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Lead Based Paint

Lead Based Paint is a topic during most home purchases.  A simple and sweet fact can help to explain why we are all concerned with peeling paint during home purchase process.  One of the most important things to explain to people is that Lead Based Paint is sweet in taste.  This is key information because it helps explain why peeling paint is viewed by lenders and a health and safety issue.  When paint peels and paint flakes land on the ground, you risk a child or infant liking the sweet taste eating the paint.  They will eat as many paint flakes as they can get their little hands on.  Most adults know that eating paint flakes is not a great idea, but kids just love the sweet flavor that Lead Based Paint offers them.

All houses have the potential for lead contamination. For starters, lead is in the air. The lead in the air falls to the ground and accumulates there. It can then be carried into the house on clothes, , shoes, doggies and cats, etc. Although not a part of a house’s structure, many people are exposed to lead in food that comes from lead glazes on ceramics, pottery, and china, and liquids stored in crystal decanters. However, the most significant danger of exposure to lead in most houses relates to the following:

  1. Lead-based Paint Problems. Lead has been used in paint for centuries. It increases durability and has a color depth quality. In the United States, it is estimated that:
  • Almost all houses built before 1940 contain lead-based in the paint
  • 70 percent of houses built between 1940 and 1959 have lead-based paint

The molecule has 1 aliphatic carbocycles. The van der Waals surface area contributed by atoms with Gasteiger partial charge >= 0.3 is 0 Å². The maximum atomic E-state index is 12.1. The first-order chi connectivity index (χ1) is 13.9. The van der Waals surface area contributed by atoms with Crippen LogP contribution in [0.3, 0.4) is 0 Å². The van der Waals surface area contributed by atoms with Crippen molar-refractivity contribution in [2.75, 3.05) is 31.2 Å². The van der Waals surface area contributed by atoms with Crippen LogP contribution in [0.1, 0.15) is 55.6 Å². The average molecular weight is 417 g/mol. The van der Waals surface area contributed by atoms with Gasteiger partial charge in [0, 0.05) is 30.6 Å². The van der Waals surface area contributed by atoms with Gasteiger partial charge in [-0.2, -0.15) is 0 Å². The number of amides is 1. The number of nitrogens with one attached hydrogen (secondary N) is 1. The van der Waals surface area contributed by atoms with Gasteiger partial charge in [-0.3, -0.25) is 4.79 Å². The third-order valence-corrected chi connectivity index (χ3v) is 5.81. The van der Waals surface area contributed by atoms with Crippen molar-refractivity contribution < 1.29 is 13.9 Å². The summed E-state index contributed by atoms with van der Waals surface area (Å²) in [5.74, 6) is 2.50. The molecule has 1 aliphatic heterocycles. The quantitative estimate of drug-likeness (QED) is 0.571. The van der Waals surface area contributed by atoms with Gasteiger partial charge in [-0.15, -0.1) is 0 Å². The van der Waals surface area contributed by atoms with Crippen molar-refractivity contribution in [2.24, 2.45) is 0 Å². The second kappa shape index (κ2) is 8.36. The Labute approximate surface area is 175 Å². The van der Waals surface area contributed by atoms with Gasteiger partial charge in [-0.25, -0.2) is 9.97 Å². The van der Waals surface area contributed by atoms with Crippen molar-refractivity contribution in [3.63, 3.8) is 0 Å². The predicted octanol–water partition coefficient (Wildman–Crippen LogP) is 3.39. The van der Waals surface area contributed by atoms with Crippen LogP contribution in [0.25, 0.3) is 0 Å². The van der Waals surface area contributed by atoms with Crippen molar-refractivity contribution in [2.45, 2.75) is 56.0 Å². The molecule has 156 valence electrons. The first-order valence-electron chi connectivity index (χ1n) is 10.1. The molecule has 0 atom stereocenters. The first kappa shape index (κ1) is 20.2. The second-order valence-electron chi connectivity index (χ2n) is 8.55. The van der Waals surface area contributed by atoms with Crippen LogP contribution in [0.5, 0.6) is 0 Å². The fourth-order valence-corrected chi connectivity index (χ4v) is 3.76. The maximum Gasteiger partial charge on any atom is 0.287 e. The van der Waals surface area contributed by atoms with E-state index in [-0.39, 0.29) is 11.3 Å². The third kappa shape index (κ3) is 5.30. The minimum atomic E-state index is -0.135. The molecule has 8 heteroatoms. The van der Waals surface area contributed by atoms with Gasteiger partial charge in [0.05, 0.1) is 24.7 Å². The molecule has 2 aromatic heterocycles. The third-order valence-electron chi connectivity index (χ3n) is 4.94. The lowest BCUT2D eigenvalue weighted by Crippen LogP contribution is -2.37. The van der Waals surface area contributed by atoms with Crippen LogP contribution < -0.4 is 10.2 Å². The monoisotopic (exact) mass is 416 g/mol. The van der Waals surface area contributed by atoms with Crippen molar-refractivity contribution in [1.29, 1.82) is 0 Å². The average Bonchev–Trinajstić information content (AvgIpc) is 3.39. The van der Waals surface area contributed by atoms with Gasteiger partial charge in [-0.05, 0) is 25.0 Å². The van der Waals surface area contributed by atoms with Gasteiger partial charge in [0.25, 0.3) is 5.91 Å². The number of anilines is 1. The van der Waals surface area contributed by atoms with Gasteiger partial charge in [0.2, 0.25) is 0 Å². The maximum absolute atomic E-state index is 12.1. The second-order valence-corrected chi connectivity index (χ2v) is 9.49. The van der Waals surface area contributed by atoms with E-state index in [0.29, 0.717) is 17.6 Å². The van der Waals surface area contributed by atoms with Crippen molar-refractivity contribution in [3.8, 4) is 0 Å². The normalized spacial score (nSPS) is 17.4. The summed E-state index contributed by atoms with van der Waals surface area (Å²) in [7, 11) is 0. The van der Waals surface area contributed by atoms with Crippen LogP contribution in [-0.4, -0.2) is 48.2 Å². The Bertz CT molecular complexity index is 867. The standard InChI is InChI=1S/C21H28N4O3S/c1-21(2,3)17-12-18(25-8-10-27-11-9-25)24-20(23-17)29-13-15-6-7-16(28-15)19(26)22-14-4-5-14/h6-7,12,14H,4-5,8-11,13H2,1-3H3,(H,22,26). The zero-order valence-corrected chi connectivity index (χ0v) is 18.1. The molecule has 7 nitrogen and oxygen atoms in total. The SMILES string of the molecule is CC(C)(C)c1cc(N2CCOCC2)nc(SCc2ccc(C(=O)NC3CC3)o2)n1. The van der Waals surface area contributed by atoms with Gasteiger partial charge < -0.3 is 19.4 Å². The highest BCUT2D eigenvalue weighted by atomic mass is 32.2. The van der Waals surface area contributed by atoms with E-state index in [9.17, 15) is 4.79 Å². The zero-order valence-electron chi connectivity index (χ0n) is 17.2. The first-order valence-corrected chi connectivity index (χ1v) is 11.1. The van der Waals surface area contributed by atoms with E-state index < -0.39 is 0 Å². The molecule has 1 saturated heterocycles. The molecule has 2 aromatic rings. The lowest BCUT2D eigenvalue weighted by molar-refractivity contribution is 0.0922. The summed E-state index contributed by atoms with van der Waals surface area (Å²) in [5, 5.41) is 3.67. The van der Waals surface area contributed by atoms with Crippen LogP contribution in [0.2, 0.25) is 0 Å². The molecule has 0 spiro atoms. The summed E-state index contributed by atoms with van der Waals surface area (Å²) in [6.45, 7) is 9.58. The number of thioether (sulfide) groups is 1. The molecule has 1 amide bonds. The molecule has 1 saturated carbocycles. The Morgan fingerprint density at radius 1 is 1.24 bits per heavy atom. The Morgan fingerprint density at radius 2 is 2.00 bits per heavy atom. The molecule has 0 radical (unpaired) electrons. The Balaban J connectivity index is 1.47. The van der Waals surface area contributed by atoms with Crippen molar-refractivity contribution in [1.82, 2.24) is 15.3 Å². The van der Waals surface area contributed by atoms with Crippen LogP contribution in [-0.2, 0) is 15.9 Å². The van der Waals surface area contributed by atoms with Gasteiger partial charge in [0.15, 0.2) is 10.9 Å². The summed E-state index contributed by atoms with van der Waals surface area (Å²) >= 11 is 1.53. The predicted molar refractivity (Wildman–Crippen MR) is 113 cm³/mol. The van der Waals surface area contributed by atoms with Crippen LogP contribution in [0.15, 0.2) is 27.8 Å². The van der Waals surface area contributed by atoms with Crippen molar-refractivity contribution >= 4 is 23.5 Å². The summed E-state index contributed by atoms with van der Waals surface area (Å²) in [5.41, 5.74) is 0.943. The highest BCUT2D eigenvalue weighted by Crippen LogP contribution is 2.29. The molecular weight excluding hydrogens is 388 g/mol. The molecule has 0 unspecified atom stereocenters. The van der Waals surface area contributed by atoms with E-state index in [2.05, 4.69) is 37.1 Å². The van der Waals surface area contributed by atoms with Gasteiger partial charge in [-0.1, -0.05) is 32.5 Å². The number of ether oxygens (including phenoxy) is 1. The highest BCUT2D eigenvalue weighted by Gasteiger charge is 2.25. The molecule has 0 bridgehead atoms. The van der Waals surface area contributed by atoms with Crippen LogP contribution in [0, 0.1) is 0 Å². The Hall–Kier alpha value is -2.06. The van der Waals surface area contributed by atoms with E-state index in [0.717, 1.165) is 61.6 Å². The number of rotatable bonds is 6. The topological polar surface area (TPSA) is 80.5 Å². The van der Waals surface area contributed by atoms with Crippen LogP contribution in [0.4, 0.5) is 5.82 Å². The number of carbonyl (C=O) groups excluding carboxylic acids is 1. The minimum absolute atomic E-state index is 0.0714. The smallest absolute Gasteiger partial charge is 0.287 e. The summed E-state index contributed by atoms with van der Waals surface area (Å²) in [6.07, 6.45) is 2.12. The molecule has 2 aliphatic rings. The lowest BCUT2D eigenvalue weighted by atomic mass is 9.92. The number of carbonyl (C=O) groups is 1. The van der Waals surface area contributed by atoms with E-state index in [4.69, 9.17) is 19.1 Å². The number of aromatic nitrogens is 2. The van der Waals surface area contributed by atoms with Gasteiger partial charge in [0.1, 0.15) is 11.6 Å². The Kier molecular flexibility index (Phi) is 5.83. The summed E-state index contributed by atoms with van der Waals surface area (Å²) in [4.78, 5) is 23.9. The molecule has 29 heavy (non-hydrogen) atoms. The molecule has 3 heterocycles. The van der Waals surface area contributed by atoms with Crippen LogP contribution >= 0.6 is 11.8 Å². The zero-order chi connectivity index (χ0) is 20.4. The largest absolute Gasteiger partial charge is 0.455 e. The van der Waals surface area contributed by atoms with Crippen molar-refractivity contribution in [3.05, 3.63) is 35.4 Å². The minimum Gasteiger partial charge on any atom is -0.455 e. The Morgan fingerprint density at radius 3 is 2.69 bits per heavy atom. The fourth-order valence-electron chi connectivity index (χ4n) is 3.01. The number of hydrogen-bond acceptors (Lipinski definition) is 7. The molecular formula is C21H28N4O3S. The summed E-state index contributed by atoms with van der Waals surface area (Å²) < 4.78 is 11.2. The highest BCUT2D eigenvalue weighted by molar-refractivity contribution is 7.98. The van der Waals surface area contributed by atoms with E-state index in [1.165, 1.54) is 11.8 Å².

• 20 percent of houses built between 1960 and 1978 have lead-based paint
  • After 1978 the amount of lead in paint was limited to 600 parts per million and is not deemed significant
  1. The mere presence of lead-contaminated paint, regardless of the age of the house, in and of itself does not necessarily present a health hazard. Only when there is the possibility of exposure to the lead in the paint should there be the concern. Significant exposure can occur when:
  • Paint is peeling, chipped, or deteriorating in some fashion
  • A child chews on surfaces coated with lead-based paint
  • Surfaces are disturbed through remodeling or repairs
  • Lead-based painted surfaces that are exposed to heavy use can release lead chips or dust. These potential problem areas are window sashes, doors, doorframes, painted drawer guides, stairs, railings and banisters, porches and fences, etc.
  1. Lead in Water. Lead is often found in domestic potable water systems. If copper pipes are present, lead solder was probably used to join them at the pipe joints. The risk of lead in a house’s water system is greatest in those built before 1982 or in houses that have a domestic well as their source of water. Some municipal water delivery systems still have water mains that were constructed with lead pipes.
  2. Lead in dust and dirt. In older houses, lead can often be found in house dust or in the dirt around the structure. In newer houses, it can often be found in the dirt around the structure if they are located near a major highway, freeway, or roadway. Lead near these roads are due to a legacy of leaded gasoline.

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When paint peels and paint flakes land on the ground, you risk a child or infant liking the sweet taste eating the paint.  They will eat as many paint flakes as they can get their little hands on. 

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